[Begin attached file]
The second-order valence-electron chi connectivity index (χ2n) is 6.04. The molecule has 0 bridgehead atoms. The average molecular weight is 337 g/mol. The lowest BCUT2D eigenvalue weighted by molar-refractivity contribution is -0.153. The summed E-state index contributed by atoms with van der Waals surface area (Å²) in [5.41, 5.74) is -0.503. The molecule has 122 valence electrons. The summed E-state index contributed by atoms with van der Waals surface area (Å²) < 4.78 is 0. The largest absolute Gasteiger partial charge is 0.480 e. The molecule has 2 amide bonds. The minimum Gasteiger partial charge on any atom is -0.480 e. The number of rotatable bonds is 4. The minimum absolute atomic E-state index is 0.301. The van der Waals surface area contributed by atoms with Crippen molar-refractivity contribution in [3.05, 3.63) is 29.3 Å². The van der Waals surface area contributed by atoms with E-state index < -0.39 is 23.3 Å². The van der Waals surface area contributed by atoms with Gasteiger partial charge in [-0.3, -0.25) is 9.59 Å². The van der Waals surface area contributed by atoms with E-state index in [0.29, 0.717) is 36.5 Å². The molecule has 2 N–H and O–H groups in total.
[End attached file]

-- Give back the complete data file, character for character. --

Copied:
The second-order valence-electron chi connectivity index (χ2n) is 6.04. The molecule has 0 bridgehead atoms. The average molecular weight is 337 g/mol. The lowest BCUT2D eigenvalue weighted by molar-refractivity contribution is -0.153. The summed E-state index contributed by atoms with van der Waals surface area (Å²) in [5.41, 5.74) is -0.503. The molecule has 122 valence electrons. The summed E-state index contributed by atoms with van der Waals surface area (Å²) < 4.78 is 0. The largest absolute Gasteiger partial charge is 0.480 e. The molecule has 2 amide bonds. The minimum Gasteiger partial charge on any atom is -0.480 e. The number of rotatable bonds is 4. The minimum absolute atomic E-state index is 0.301. The van der Waals surface area contributed by atoms with Crippen molar-refractivity contribution in [3.05, 3.63) is 29.3 Å². The van der Waals surface area contributed by atoms with E-state index < -0.39 is 23.3 Å². The van der Waals surface area contributed by atoms with Gasteiger partial charge in [-0.3, -0.25) is 9.59 Å². The van der Waals surface area contributed by atoms with E-state index in [0.29, 0.717) is 36.5 Å². The molecule has 2 N–H and O–H groups in total.